September 20, 2020

Labeling: the factor that should not fail in an autonomous car | Technology

Labeling: the factor that should not fail in an autonomous car | Technology


In 2018, autonomous driving accelerated the pace. In the United States, dozens of companies have launched a flood of test vehicles on the roads. One of the consequences has been the increase in accidents where these cars converge. Some as the outrage carried out by a vehicle of Uber or the shock of a Tesla in function Autopilot, have killed people.

Technology is in a process of improvement, to which these tests contribute. One of the aspects that have to be polished are the databases. And within these there is a factor of enormous importance. It deals with the classification or labeling of the images.

The labeling belongs to the technical insides of the autonomous driving systems. It can be compared with the cognitive capacity that every vehicle that wants to guide itself should have.

Of course, the labeling of the images is one of the keys of the vehicle that can not fail. The specialist in deep learning Lucas García, from the MathWorks company, which develops analytical software for autonomous cars, highlighted the importance of this factor in a conference during the Big Data Spain event. In conversation with EL PAÍS, this mathematician, who has also been a researcher at the Complutense University of Madrid, summarized the question: "A bad labeling of the data can result in an algorithm that is not able to solve problems correctly."

A sample of how an autonomous car perceives the objects in its environment.
A sample of how an autonomous car perceives the objects in its environment.

This coupled with a compromised situation on the road makes the vehicle more prone to an accident. If the cameras of an autonomous car are his eyes, the way he knows reality, the labeling of the database is his cognitive capacity. By comparing with the database the vehicle understands its environment.

For the car to make good decisions two basic circumstances are needed. "If we want to create an algorithm that detects pedestrians, cyclists and other vehicles very well, we must first have done a process of collecting data and signals provided by the sensors," Garcia points out, adding immediately: "And also we have to label them correctly. "

Labeling objects in an image is a finer job than it may seem. The classification will be transmitted to the algorithm of deep learning or neural network, which makes the decisions of the autonomous car. Therefore, the information has to be as accurate as possible. "One possibility of labeling is that in an image where a car appears we draw a rectangle above to identify that this is the car," says the mathematician "Another would be to say exactly which pixels of the image the car corresponds to".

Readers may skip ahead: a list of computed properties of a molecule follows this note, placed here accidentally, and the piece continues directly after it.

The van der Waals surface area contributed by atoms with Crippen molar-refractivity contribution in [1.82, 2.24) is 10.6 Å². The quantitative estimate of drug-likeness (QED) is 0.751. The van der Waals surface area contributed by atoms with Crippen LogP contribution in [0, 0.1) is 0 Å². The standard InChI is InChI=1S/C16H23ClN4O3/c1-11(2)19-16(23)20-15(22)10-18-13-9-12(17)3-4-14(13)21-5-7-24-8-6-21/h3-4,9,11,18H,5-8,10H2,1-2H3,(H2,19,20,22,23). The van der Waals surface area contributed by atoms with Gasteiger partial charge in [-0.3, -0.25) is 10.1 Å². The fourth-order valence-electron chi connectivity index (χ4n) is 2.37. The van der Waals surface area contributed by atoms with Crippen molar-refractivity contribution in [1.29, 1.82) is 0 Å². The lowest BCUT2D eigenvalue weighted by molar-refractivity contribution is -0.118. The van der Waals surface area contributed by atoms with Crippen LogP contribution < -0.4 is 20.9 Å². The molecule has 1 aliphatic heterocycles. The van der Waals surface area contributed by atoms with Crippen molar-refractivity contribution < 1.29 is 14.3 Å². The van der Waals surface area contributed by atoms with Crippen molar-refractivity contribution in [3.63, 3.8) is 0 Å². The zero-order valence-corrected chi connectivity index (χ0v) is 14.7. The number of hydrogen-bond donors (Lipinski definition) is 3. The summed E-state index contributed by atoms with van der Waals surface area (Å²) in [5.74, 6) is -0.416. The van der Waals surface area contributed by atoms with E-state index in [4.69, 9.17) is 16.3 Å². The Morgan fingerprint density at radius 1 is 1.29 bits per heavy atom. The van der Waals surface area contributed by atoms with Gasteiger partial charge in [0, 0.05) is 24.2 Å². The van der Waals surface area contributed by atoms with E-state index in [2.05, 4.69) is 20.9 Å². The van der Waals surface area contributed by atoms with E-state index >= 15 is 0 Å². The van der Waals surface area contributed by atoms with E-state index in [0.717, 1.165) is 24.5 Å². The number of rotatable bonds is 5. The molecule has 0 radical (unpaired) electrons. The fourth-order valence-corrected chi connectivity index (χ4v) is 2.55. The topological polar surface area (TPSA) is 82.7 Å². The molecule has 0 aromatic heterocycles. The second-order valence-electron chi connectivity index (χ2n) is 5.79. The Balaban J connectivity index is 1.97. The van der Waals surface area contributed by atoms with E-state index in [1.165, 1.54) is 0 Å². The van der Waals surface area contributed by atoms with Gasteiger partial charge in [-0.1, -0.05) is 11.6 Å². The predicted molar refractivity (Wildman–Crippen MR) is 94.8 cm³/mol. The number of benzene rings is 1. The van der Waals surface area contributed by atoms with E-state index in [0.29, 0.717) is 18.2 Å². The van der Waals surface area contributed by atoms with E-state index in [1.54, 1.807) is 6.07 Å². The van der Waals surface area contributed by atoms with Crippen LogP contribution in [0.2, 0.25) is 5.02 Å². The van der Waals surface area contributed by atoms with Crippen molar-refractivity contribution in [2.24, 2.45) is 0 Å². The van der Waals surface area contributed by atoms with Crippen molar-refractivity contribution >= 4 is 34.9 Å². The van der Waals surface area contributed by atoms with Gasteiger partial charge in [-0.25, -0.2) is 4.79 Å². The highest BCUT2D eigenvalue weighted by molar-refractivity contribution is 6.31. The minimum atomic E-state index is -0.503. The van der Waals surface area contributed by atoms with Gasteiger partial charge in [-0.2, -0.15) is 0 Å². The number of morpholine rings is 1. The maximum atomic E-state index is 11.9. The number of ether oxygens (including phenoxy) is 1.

The relationship is clear: the more precise the labeling, the better the algorithms that are nurtured from it. Like any system based on artificial intelligence, that of the autonomous car is probabilistic. "The analysis carried out by all these models of deep learning it's based on a probability, "he says." Even though the systems try to be very robust, if the model of machine learning It foresees that with a probability of 99.95% what is in front is a car, obviously there is a 0.05% chance that it is something else ".

All these artificial intelligence models have their failure rates. They are design errors that engineers obviously try to reduce. For this there is no other choice but to dedicate time and specialized people to do the labeling. There are solutions, like the ones García works on from MathWorks, to automate the process, but there must always be a human behind to validate the results.

Neural networks that use autonomous cars require millions of images tagged to work. It is an incredible job, with an inevitable manual component. And this only with respect to the images. But there are more sensors that complement the camera, such as radar, proximity detector or lidar. The latter much more expensive to label correctly.

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